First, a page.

Alternately seduced and repelled by its subject, the garish and power-hungry Harlem gangster and '70s cocaine kingpin Nicky Barnes, "Mr. Untouchable" is one seriously confused documentary.
Alternately seduced and repelled by its subject, the garish and power-hungry Harlem gangster and ’70s cocaine kingpin Nicky Barnes, “Mr. Untouchable” is one seriously confused documentary. Since the film tries to couch itself as too hip to deliver a cautionary anti-drug message while surveying the collapse of an egomaniacal big shot, its sentiments toward Barnes — vicious thug? Superfly with bigger guns and bigger bank? — are visibly torn. While Magnolia’s fall release may pull in “Scarface” fans, final B.O. tally isn’t likely to be north of the average theatrical doc, though vid and cable will prove a boost.
Intro announces Barnes as a “Godfather”-type figure repping criminal heights (or depths) for the Harlem community, and notes that Barnes remains in hiding with $1 million on his head. How he got to this point is the primary concern of director Marc Levin (“Slam,” “The Last Party”), and what’s perhaps most surprising about “Mr. Untouchable” is how uninteresting Barnes’ rise to power actually is.
His violent childhood quickly passed over and unexamined, Barnes took advantage of a central shift in African-American life in the late ’60s/early ’70s, when an increasingly radicalized and politicized population was hobbled by both a static legit economy and a suddenly explosive heroin and cocaine biz. It’s indicative of pic’s shallowness that Levin completely ignores the underpinnings of what allowed a Barnes to burst on the scene.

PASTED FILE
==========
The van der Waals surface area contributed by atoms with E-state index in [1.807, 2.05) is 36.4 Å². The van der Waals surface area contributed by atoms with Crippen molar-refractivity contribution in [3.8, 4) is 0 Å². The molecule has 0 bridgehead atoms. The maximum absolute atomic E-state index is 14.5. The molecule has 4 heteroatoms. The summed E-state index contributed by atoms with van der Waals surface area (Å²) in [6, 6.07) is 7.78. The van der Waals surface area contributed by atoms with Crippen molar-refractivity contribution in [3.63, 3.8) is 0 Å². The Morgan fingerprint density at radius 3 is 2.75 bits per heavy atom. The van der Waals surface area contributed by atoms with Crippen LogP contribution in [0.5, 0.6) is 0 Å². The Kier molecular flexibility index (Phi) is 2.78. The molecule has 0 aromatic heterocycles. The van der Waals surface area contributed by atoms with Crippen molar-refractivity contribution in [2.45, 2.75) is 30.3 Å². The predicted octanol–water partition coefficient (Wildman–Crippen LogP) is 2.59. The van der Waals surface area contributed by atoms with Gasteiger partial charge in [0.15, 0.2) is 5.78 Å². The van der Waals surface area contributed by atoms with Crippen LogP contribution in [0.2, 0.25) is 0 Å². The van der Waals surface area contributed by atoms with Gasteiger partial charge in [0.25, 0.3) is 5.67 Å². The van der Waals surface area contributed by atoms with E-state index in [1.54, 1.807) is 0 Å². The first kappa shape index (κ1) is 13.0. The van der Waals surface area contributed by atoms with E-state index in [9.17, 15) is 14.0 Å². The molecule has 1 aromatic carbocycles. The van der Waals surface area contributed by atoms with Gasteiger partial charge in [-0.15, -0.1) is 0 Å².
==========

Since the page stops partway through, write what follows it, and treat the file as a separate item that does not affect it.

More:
Even a crucial paradox — that those who bring drugs into poor communities are deliberately feeding poverty and black underdevelopment — is barely addressed here, and when it is, it’s done in a cagey manner by Barnes himself, who’s filmed in silhouette and in fragmented shots that reveal flashy jewelry and wads of dough. If ever a doc made a living crook look slick and movie-star potent, it’s this one.
In ways never fully explained, Barnes gained a rep as having “the best powder” in Harlem, and, even as a junkie, gradually began attracting young guys with a taste for crime and easy money, like Joseph “Jazz” Hayden, Leon “Scrap” Batts and Frank James. A prison stint did nothing but help Barnes build his organization, dubbed “the Council,” which exploited an extraordinary uptick in drug traffic from 1970-1975.
Pic makes liberal use of quotes on the amoral uses of power from Niccolo Machiavelli’s “The Prince,” Barnes’ favorite read behind bars. Like a good student, Barnes took Machiavelli’s principles to heart, purchasing his drug supply from the Italian-American Mafia and selling it directly on the street without the usual middlemen. For DEA agent Don Ferrarone (one of pic’s several law-enforcement talking heads), this was the key to Barnes’ rise to dominance.
Key to his fall, per the title, was Barnes’ certitude that he couldn’t get caught, which in turn fed his willingness to strike a cocky pose for a 1977 New York Times Magazine cover story written by Fred Ferretti. When DEA undercover agent Louie Diaz got Hayden to talk on tape, feds had what they needed to put Barnes behind bars on conspiracy charges. (Perhaps pic’s lowest touch is actually granting time to Barnes’ ex-wife Thelma and others to complain he was somehow unfairly convicted.)
Even more damaging to the film’s p.o.v. is how it frames Barnes’ eventual betrayal — “ratting” on his associates and turning state’s evidence out of vengeance — as some kind of rough justice for his conviction. Even though Hayden and others denounce Barnes as a coward and a snitch, and even admit what they did was wrong, pic gives Barnes (now in the feds’ witness protection program) the nasty and possibly victorious last word: Screw with me, and I’ll screw you back — only worse.
Original elements here are little more than blandly filmed interview segs, excepting those with Barnes, whose hidden face recalls the depiction of Jesus in old-time biblical epics. Editor Emir Lewis wraps the interviews, archival footage and photos into a funky package (abetted by Curtis Mayfield tunes and other period music), heightening the bothersome sense that this horrific period is somehow worthy of nostalgic regard.